I figured out how to implement a midpoint displacement algorithm to generate a map for my game. I wanted to create an infinitely large world, so I tried to patch two maps together, but they didn't look very seamless. I remembered the Diamond-square algorithm...

On the Wikipedia page for the Diamond-square algorithm it says:

When used with consistent initial corner values this method also allows generated fractals to be stitched together without discontinuities

After reading that I decided to convert my midpoint displacement method into what I believe is a proper diamond-square method. However, it still does not look seamless despite me using "consistent initial corner values."
The method works perfectly otherwise.
Here are two generated maps next to each other:Two generated maps next to each other

As you can see, there are major discontinuities (even though it looks like they could almost fit together). What I wrote must not be a "true" diamond-square method, or maybe I am misunderstanding the Wikipedia article.

So in other words my question is this: What is wrong with my code or my understanding that prevents me from stitching together maps?
Thanks a lot!

public static float[][] generateMap(int power, float topLeft, float topRight, float bottomLeft, float bottomRight, float error, float persistence, boolean normalize, long seed){
Random random = new Random(seed);

int size = (int)Math.pow(2, power) + 1;

float[][] data = new float[size][size];

// these are for the normalization at the end.
// does it even do anything?
float min = MathHelper.min(topLeft, topRight, bottomLeft, bottomRight);
float max = MathHelper.max(topLeft, topRight, bottomLeft, bottomRight);

// set the corners to the initial values.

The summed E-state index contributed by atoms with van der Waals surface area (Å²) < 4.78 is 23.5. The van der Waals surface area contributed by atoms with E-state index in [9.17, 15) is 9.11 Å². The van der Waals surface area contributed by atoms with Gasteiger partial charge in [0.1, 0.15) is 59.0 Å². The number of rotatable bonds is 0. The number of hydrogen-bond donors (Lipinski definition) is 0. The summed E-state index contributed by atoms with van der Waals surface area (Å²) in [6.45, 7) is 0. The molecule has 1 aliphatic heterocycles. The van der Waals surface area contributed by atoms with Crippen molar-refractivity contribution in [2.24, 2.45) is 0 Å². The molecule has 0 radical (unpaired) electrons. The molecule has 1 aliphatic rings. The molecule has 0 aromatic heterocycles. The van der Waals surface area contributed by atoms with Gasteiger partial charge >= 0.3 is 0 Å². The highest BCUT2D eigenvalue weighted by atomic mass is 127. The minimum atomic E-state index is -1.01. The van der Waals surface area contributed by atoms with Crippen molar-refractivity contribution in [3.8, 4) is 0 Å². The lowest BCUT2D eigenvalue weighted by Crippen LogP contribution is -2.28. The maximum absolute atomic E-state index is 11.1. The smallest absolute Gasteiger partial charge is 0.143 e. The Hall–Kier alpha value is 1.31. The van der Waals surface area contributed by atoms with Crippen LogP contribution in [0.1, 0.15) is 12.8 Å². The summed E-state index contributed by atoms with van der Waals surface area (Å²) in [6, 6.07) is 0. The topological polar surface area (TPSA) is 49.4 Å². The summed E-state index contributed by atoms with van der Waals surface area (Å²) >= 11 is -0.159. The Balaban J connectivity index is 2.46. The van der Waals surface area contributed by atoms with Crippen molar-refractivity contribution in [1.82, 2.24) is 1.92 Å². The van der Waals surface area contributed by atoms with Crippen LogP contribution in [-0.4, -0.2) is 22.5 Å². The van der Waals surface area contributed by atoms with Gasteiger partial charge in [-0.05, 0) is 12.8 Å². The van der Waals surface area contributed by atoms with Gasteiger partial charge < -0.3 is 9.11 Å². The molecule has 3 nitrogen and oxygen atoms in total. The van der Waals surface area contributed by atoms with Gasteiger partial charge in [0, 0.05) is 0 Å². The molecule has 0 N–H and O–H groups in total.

data[0][0] = topLeft;
data[size-1][size-1] = bottomRight;
data[0][size-1] = topRight;
data[size-1][0] = bottomLeft;

for (int i = 0; i < power; i++){

    int square = size / (int)Math.pow(2, i);
    int half = square / 2;

    for (int x = 0; x < size - square; x += square){
        for (int y = 0; y < size - square; y += square){

            // find the values of the corners of the square.
            float tl = data[y][x];
            float bl = data[y + square][x];
            float tr = data[y][x + square];
            float br = data[y + square][x + square];

            // find the values of the corners of the diamond (if they exist).
            Float xt = (y - square - half >= 0) ? data[y-square-half][x+half] : null;
            Float xb = (y + square + half < size) ? data[y+square+half][x+half] : null;
            Float xl = (x - square - half >= 0) ? data[y+half][x-square-half] : null;
            Float xr = (x + square + half < size) ? data[y+half][x+square+half] : null;

            // set the square's center to the average of the square's corners plus a random error.
            float centerVal = (tl + bl + tr + br) / 4.0f;
            centerVal += ((random.nextFloat() * 2) - 1) * error;
            data[y+half][x+half] = centerVal;

            // set the diamonds' centers to the average of the diamonds' corners (that exist) plus a random error.
            float leftVal = (tl + bl + centerVal + (xl != null ? xl : 0)) / (3.0f + (xl != null ? 1.0f : 0.0f));
            leftVal += ((random.nextFloat() * 2) - 1) * error;
            data[y+half][x] = leftVal;

            float rightVal = (tr + br + centerVal + (xr != null ? xr : 0)) / (3.0f + (xr != null ? 1.0f : 0.0f));
            rightVal += ((random.nextFloat() * 2) - 1) * error;
            data[y+half][x+square] = rightVal;

            float topVal = (tl + tr + centerVal + (xt != null ? xt : 0)) / (3.0f + (xt != null ? 1.0f : 0.0f));
            topVal += ((random.nextFloat() * 2) - 1) * error;
            data[y][x+half] = topVal;